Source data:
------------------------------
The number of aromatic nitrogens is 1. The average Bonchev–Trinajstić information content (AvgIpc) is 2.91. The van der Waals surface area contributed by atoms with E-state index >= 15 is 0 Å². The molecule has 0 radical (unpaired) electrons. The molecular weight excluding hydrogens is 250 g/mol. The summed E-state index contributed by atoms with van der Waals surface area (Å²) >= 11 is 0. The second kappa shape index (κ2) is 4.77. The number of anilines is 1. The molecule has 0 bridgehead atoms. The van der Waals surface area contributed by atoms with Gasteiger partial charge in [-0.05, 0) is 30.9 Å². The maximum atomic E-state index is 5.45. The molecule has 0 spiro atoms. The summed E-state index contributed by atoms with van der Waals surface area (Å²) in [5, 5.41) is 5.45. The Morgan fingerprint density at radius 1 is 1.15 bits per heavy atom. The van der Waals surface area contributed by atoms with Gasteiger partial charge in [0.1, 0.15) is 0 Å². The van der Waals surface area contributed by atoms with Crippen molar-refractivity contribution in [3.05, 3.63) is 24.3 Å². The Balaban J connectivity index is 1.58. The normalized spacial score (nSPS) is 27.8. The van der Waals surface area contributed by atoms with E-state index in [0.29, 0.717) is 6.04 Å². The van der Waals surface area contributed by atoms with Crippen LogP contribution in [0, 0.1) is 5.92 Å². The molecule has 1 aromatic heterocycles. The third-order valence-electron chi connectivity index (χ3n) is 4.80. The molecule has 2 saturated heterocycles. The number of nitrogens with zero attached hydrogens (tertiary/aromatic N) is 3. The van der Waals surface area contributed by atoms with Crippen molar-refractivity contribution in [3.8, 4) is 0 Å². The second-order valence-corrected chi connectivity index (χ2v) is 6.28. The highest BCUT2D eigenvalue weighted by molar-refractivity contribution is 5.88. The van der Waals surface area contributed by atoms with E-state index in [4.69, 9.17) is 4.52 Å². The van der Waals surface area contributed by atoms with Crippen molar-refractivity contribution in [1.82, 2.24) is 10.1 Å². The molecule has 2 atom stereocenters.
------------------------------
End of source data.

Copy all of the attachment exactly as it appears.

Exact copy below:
The number of aromatic nitrogens is 1. The average Bonchev–Trinajstić information content (AvgIpc) is 2.91. The van der Waals surface area contributed by atoms with E-state index >= 15 is 0 Å². The molecule has 0 radical (unpaired) electrons. The molecular weight excluding hydrogens is 250 g/mol. The summed E-state index contributed by atoms with van der Waals surface area (Å²) >= 11 is 0. The second kappa shape index (κ2) is 4.77. The number of anilines is 1. The molecule has 0 bridgehead atoms. The van der Waals surface area contributed by atoms with Gasteiger partial charge in [-0.05, 0) is 30.9 Å². The maximum atomic E-state index is 5.45. The molecule has 0 spiro atoms. The summed E-state index contributed by atoms with van der Waals surface area (Å²) in [5, 5.41) is 5.45. The Morgan fingerprint density at radius 1 is 1.15 bits per heavy atom. The van der Waals surface area contributed by atoms with Gasteiger partial charge in [0.1, 0.15) is 0 Å². The van der Waals surface area contributed by atoms with Crippen molar-refractivity contribution in [3.05, 3.63) is 24.3 Å². The Balaban J connectivity index is 1.58. The normalized spacial score (nSPS) is 27.8. The van der Waals surface area contributed by atoms with E-state index in [0.29, 0.717) is 6.04 Å². The van der Waals surface area contributed by atoms with Crippen LogP contribution in [0, 0.1) is 5.92 Å². The molecule has 1 aromatic heterocycles. The third-order valence-electron chi connectivity index (χ3n) is 4.80. The molecule has 2 saturated heterocycles. The number of nitrogens with zero attached hydrogens (tertiary/aromatic N) is 3. The van der Waals surface area contributed by atoms with Crippen molar-refractivity contribution in [3.8, 4) is 0 Å². The second-order valence-corrected chi connectivity index (χ2v) is 6.28. The highest BCUT2D eigenvalue weighted by molar-refractivity contribution is 5.88. The van der Waals surface area contributed by atoms with E-state index in [4.69, 9.17) is 4.52 Å². The van der Waals surface area contributed by atoms with Crippen molar-refractivity contribution in [1.82, 2.24) is 10.1 Å². The molecule has 2 atom stereocenters.